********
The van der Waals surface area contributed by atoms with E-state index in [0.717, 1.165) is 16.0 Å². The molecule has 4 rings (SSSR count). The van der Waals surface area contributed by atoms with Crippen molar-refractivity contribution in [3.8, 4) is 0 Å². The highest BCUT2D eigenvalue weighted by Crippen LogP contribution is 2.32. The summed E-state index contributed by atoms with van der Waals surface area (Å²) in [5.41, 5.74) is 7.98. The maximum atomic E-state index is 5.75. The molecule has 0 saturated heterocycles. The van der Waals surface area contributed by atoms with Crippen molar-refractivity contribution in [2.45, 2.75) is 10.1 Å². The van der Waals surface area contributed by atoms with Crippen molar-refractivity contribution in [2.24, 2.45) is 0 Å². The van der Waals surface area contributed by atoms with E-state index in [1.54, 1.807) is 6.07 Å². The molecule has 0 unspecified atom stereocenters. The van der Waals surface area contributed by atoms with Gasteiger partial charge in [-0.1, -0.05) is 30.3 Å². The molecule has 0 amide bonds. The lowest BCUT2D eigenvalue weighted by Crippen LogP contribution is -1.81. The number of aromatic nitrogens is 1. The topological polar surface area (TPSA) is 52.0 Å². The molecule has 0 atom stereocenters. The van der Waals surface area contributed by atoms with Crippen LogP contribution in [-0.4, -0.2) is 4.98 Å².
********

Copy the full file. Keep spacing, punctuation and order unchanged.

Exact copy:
The van der Waals surface area contributed by atoms with E-state index in [0.717, 1.165) is 16.0 Å². The molecule has 4 rings (SSSR count). The van der Waals surface area contributed by atoms with Crippen molar-refractivity contribution in [3.8, 4) is 0 Å². The highest BCUT2D eigenvalue weighted by Crippen LogP contribution is 2.32. The summed E-state index contributed by atoms with van der Waals surface area (Å²) in [5.41, 5.74) is 7.98. The maximum atomic E-state index is 5.75. The molecule has 0 saturated heterocycles. The van der Waals surface area contributed by atoms with Crippen molar-refractivity contribution in [2.45, 2.75) is 10.1 Å². The van der Waals surface area contributed by atoms with Crippen molar-refractivity contribution in [2.24, 2.45) is 0 Å². The van der Waals surface area contributed by atoms with E-state index in [1.54, 1.807) is 6.07 Å². The molecule has 0 unspecified atom stereocenters. The van der Waals surface area contributed by atoms with Gasteiger partial charge in [-0.1, -0.05) is 30.3 Å². The molecule has 0 amide bonds. The lowest BCUT2D eigenvalue weighted by Crippen LogP contribution is -1.81. The number of aromatic nitrogens is 1. The topological polar surface area (TPSA) is 52.0 Å². The molecule has 0 atom stereocenters. The van der Waals surface area contributed by atoms with Crippen LogP contribution in [-0.4, -0.2) is 4.98 Å².